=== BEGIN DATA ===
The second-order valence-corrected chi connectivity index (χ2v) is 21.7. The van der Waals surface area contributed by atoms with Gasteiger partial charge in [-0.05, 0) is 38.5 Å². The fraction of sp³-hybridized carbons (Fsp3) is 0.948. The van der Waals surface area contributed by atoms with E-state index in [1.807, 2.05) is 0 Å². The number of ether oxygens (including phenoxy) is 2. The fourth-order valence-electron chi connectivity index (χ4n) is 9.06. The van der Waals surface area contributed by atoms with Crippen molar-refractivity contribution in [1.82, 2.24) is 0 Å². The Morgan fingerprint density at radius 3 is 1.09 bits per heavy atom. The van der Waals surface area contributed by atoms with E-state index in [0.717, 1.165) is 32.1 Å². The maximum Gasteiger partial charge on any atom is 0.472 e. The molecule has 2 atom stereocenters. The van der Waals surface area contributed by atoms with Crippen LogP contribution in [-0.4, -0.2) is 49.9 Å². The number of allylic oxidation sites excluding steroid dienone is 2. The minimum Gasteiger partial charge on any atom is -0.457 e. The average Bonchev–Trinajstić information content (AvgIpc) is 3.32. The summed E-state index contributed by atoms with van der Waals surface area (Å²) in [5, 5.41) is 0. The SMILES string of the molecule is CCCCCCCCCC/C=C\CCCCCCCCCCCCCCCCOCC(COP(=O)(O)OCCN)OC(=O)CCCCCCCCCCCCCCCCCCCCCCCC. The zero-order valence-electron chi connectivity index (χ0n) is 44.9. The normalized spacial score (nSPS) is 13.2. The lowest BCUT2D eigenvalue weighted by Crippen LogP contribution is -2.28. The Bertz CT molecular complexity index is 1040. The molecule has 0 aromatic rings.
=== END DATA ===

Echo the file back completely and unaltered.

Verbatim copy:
The second-order valence-corrected chi connectivity index (χ2v) is 21.7. The van der Waals surface area contributed by atoms with Gasteiger partial charge in [-0.05, 0) is 38.5 Å². The fraction of sp³-hybridized carbons (Fsp3) is 0.948. The van der Waals surface area contributed by atoms with E-state index in [1.807, 2.05) is 0 Å². The number of ether oxygens (including phenoxy) is 2. The fourth-order valence-electron chi connectivity index (χ4n) is 9.06. The van der Waals surface area contributed by atoms with Crippen molar-refractivity contribution in [1.82, 2.24) is 0 Å². The Morgan fingerprint density at radius 3 is 1.09 bits per heavy atom. The van der Waals surface area contributed by atoms with E-state index in [0.717, 1.165) is 32.1 Å². The maximum Gasteiger partial charge on any atom is 0.472 e. The molecule has 2 atom stereocenters. The van der Waals surface area contributed by atoms with Crippen LogP contribution in [-0.4, -0.2) is 49.9 Å². The number of allylic oxidation sites excluding steroid dienone is 2. The minimum Gasteiger partial charge on any atom is -0.457 e. The average Bonchev–Trinajstić information content (AvgIpc) is 3.32. The summed E-state index contributed by atoms with van der Waals surface area (Å²) in [5, 5.41) is 0. The SMILES string of the molecule is CCCCCCCCCC/C=C\CCCCCCCCCCCCCCCCOCC(COP(=O)(O)OCCN)OC(=O)CCCCCCCCCCCCCCCCCCCCCCCC. The zero-order valence-electron chi connectivity index (χ0n) is 44.9. The normalized spacial score (nSPS) is 13.2. The lowest BCUT2D eigenvalue weighted by Crippen LogP contribution is -2.28. The Bertz CT molecular complexity index is 1040. The molecule has 0 aromatic rings.